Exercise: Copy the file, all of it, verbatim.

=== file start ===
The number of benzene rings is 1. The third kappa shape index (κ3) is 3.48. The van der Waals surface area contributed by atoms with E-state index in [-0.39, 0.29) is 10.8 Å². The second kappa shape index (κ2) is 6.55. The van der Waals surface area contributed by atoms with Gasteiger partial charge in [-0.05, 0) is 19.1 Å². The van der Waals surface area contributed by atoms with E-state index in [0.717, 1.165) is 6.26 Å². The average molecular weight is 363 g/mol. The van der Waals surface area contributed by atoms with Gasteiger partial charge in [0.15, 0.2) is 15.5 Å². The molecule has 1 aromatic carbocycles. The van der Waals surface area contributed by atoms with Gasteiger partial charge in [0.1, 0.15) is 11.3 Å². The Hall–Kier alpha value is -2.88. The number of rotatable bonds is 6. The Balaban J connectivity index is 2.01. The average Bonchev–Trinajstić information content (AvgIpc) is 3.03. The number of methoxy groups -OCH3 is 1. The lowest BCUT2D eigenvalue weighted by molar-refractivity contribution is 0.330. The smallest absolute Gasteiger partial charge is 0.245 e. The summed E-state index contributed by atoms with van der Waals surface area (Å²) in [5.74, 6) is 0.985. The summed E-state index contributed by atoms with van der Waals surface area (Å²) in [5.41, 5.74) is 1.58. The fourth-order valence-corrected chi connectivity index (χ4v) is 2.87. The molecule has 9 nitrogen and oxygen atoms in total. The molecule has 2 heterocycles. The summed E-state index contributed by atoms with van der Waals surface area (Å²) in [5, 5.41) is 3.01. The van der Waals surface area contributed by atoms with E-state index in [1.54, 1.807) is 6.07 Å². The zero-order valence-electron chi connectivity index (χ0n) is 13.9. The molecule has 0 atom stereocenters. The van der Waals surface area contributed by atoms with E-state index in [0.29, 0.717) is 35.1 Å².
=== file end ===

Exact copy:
The number of benzene rings is 1. The third kappa shape index (κ3) is 3.48. The van der Waals surface area contributed by atoms with E-state index in [-0.39, 0.29) is 10.8 Å². The second kappa shape index (κ2) is 6.55. The van der Waals surface area contributed by atoms with Gasteiger partial charge in [-0.05, 0) is 19.1 Å². The van der Waals surface area contributed by atoms with E-state index in [0.717, 1.165) is 6.26 Å². The average molecular weight is 363 g/mol. The van der Waals surface area contributed by atoms with Gasteiger partial charge in [0.15, 0.2) is 15.5 Å². The molecule has 1 aromatic carbocycles. The van der Waals surface area contributed by atoms with Gasteiger partial charge in [0.1, 0.15) is 11.3 Å². The Hall–Kier alpha value is -2.88. The number of rotatable bonds is 6. The Balaban J connectivity index is 2.01. The average Bonchev–Trinajstić information content (AvgIpc) is 3.03. The number of methoxy groups -OCH3 is 1. The lowest BCUT2D eigenvalue weighted by molar-refractivity contribution is 0.330. The smallest absolute Gasteiger partial charge is 0.245 e. The summed E-state index contributed by atoms with van der Waals surface area (Å²) in [5.74, 6) is 0.985. The summed E-state index contributed by atoms with van der Waals surface area (Å²) in [5.41, 5.74) is 1.58. The fourth-order valence-corrected chi connectivity index (χ4v) is 2.87. The molecule has 9 nitrogen and oxygen atoms in total. The molecule has 2 heterocycles. The summed E-state index contributed by atoms with van der Waals surface area (Å²) in [5, 5.41) is 3.01. The van der Waals surface area contributed by atoms with E-state index in [1.54, 1.807) is 6.07 Å². The zero-order valence-electron chi connectivity index (χ0n) is 13.9. The molecule has 0 atom stereocenters. The van der Waals surface area contributed by atoms with E-state index in [0.29, 0.717) is 35.1 Å².